In August, 2010, researchers using images from LRO's Narrow Angle Camera (NAC) reported the discovery of 14 cliffs known as "lobate scarps" on the moon's surface, in addition to about 70 previously known from the limited high-resolution Apollo Panoramic Camera photographs. Due largely to their random distribution across the surface, the science team concluded that the moon is shrinking.
These small faults are typically less than 6.2 miles (10 kilometers) long and only tens of yards or meters high. They are most likely formed by global contraction resulting from cooling of the moon's still hot interior. As the interior cools and portions of the liquid outer core solidify, the volume decreases; thus the moon shrinks and the solid crust buckles.
Now, after more than six years in orbit, the Lunar Reconnaissance Orbiter Camera (LROC) has imaged nearly three-fourths of the lunar surface at high resolution, allowing the discovery of over 3,000 more of these features. These globally distributed faults have emerged as the most common tectonic landform on the moon. An analysis of the orientations of these small scarps yielded a surprising result: the faults created as the moon shrinks are being influenced by an unexpected source—gravitational tidal forces from Earth.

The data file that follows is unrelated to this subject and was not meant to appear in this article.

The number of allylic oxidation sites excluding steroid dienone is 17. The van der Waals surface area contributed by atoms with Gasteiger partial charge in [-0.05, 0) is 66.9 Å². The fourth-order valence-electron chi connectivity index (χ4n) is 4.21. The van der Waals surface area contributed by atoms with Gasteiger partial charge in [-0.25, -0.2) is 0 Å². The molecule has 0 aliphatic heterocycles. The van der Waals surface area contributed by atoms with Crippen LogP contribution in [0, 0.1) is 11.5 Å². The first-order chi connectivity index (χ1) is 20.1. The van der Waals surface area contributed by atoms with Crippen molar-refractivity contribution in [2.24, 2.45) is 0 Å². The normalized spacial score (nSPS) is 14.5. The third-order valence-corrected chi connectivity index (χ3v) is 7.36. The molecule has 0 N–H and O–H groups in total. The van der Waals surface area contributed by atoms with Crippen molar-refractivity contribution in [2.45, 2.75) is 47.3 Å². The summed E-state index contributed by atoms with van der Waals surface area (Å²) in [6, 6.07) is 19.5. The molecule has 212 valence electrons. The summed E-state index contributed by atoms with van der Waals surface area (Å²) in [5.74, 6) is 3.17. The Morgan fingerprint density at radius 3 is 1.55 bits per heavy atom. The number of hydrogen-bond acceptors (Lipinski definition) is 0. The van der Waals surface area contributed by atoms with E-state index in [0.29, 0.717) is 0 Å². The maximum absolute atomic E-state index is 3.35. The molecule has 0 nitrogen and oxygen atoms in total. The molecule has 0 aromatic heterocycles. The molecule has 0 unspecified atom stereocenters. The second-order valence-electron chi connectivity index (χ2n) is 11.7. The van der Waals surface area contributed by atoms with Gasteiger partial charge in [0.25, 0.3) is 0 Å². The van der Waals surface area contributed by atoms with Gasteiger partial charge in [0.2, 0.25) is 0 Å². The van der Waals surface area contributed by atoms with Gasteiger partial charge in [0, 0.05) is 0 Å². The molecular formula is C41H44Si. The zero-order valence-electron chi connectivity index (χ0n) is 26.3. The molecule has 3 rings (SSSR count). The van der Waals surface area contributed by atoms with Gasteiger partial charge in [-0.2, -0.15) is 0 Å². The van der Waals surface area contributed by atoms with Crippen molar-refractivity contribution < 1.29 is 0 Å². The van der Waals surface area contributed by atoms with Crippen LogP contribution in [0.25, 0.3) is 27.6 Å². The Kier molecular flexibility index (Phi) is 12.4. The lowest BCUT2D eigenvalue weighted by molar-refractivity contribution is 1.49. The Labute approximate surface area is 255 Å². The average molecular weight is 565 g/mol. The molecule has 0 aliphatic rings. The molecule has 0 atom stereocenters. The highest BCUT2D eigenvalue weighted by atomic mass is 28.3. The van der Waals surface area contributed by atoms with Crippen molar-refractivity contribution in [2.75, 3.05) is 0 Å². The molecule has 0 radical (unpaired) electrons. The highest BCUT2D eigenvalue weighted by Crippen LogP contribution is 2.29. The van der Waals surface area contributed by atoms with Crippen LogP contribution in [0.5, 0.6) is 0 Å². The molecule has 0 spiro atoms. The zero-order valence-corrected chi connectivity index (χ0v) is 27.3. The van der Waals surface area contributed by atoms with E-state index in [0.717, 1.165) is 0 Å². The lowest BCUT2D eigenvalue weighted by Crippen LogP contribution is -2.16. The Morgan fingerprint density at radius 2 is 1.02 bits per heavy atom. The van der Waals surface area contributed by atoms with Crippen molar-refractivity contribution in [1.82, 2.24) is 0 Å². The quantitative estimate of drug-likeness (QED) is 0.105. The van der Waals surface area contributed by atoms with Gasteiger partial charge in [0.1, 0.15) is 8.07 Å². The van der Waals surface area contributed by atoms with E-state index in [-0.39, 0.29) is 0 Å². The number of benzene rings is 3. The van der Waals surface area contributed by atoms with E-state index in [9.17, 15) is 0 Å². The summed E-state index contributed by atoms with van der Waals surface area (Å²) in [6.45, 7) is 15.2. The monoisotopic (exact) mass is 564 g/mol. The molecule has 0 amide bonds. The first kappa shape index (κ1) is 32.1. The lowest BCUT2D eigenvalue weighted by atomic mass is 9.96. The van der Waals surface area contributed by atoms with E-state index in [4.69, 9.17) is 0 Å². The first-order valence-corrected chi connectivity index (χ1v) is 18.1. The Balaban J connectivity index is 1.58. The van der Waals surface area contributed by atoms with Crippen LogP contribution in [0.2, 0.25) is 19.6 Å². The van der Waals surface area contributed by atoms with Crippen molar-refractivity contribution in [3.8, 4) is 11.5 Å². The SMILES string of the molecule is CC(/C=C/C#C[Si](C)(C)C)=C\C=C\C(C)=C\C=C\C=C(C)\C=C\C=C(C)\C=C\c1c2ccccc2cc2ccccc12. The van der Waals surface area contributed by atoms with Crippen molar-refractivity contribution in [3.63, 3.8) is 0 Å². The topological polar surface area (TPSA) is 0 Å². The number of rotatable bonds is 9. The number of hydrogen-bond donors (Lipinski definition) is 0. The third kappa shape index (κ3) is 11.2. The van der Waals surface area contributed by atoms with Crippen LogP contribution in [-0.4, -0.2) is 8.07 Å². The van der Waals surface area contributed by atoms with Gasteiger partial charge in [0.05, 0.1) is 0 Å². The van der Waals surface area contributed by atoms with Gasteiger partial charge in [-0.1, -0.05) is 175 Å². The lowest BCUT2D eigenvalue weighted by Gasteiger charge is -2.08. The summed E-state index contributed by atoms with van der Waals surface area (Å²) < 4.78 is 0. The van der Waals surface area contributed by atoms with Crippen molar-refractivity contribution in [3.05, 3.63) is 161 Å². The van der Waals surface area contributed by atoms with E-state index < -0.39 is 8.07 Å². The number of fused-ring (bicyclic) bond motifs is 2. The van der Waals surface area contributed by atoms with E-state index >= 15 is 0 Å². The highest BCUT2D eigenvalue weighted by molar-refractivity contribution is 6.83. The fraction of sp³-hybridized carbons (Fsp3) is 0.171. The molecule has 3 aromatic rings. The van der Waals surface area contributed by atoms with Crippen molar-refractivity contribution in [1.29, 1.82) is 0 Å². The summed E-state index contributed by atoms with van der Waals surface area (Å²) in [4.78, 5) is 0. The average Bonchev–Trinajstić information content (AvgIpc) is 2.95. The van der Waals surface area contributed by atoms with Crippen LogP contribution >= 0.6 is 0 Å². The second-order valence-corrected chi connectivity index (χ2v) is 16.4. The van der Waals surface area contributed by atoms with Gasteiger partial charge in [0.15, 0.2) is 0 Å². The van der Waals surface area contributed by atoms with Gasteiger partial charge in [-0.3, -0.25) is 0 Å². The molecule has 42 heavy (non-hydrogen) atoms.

[Image: nasaslrodisc.gif]
The gravitational forces the moon and sun exert are responsible for Earth's rising and falling tides. Earth's gravity also exerts forces on the Moon in the form of solid body tides that distort its shape. The Moon is slowly receding away from Earth and forces build as the moon's tidal distortion diminishes with distance and its rotation period slows with time. These tidal forces combined with the shrinking of the moon from cooling of its interior have influenced the pattern of orientations in the network of young fault scarps. Credit: NASA/LRO

Global contraction alone should generate an array of thrust faults with no particular pattern in the orientations of the faults, because the contracting forces have equal magnitude in all directions. "This is not what we found," says Smithsonian senior scientist Thomas Watters of the National Air and Space Museum in Washington. "There is a pattern in the orientations of the thousands of faults and it suggests something else is influencing their formation, something that's also acting on a global scale—'massaging' and realigning them." Watters is lead author of the paper describing this research published in the October issue of the journal Geology.